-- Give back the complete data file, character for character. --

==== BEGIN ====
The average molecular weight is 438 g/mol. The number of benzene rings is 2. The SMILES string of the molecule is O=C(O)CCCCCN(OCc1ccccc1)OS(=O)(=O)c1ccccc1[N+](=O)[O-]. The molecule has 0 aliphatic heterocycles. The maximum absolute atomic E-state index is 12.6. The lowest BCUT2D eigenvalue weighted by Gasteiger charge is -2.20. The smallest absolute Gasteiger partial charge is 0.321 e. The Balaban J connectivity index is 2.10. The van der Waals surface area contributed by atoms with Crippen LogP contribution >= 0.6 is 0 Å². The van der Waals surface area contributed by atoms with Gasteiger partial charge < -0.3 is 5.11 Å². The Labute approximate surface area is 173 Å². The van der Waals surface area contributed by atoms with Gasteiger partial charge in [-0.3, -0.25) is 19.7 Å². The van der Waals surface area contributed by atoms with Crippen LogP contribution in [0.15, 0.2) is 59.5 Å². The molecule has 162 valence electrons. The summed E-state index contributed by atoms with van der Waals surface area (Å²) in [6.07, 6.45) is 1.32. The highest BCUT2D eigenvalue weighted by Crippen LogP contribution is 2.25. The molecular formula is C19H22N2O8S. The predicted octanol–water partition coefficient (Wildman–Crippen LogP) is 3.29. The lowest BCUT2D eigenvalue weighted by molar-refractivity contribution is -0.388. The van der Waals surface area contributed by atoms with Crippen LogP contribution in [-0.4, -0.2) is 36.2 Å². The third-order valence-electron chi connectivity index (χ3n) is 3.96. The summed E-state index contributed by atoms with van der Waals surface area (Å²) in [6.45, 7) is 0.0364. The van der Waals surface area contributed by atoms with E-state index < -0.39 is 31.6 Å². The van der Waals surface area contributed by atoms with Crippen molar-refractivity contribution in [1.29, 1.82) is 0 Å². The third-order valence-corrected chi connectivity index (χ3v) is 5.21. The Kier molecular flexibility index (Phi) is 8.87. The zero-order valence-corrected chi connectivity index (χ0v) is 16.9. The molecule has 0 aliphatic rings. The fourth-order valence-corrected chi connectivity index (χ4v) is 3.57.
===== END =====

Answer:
The average molecular weight is 438 g/mol. The number of benzene rings is 2. The SMILES string of the molecule is O=C(O)CCCCCN(OCc1ccccc1)OS(=O)(=O)c1ccccc1[N+](=O)[O-]. The molecule has 0 aliphatic heterocycles. The maximum absolute atomic E-state index is 12.6. The lowest BCUT2D eigenvalue weighted by Gasteiger charge is -2.20. The smallest absolute Gasteiger partial charge is 0.321 e. The Balaban J connectivity index is 2.10. The van der Waals surface area contributed by atoms with Crippen LogP contribution >= 0.6 is 0 Å². The van der Waals surface area contributed by atoms with Gasteiger partial charge < -0.3 is 5.11 Å². The Labute approximate surface area is 173 Å². The van der Waals surface area contributed by atoms with Gasteiger partial charge in [-0.3, -0.25) is 19.7 Å². The van der Waals surface area contributed by atoms with Crippen LogP contribution in [0.15, 0.2) is 59.5 Å². The molecule has 162 valence electrons. The summed E-state index contributed by atoms with van der Waals surface area (Å²) in [6.07, 6.45) is 1.32. The highest BCUT2D eigenvalue weighted by Crippen LogP contribution is 2.25. The molecular formula is C19H22N2O8S. The predicted octanol–water partition coefficient (Wildman–Crippen LogP) is 3.29. The lowest BCUT2D eigenvalue weighted by molar-refractivity contribution is -0.388. The van der Waals surface area contributed by atoms with Crippen LogP contribution in [-0.4, -0.2) is 36.2 Å². The third-order valence-electron chi connectivity index (χ3n) is 3.96. The summed E-state index contributed by atoms with van der Waals surface area (Å²) in [6.45, 7) is 0.0364. The van der Waals surface area contributed by atoms with E-state index < -0.39 is 31.6 Å². The van der Waals surface area contributed by atoms with Crippen molar-refractivity contribution in [1.29, 1.82) is 0 Å². The third-order valence-corrected chi connectivity index (χ3v) is 5.21. The Kier molecular flexibility index (Phi) is 8.87. The zero-order valence-corrected chi connectivity index (χ0v) is 16.9. The molecule has 0 aliphatic rings. The fourth-order valence-corrected chi connectivity index (χ4v) is 3.57.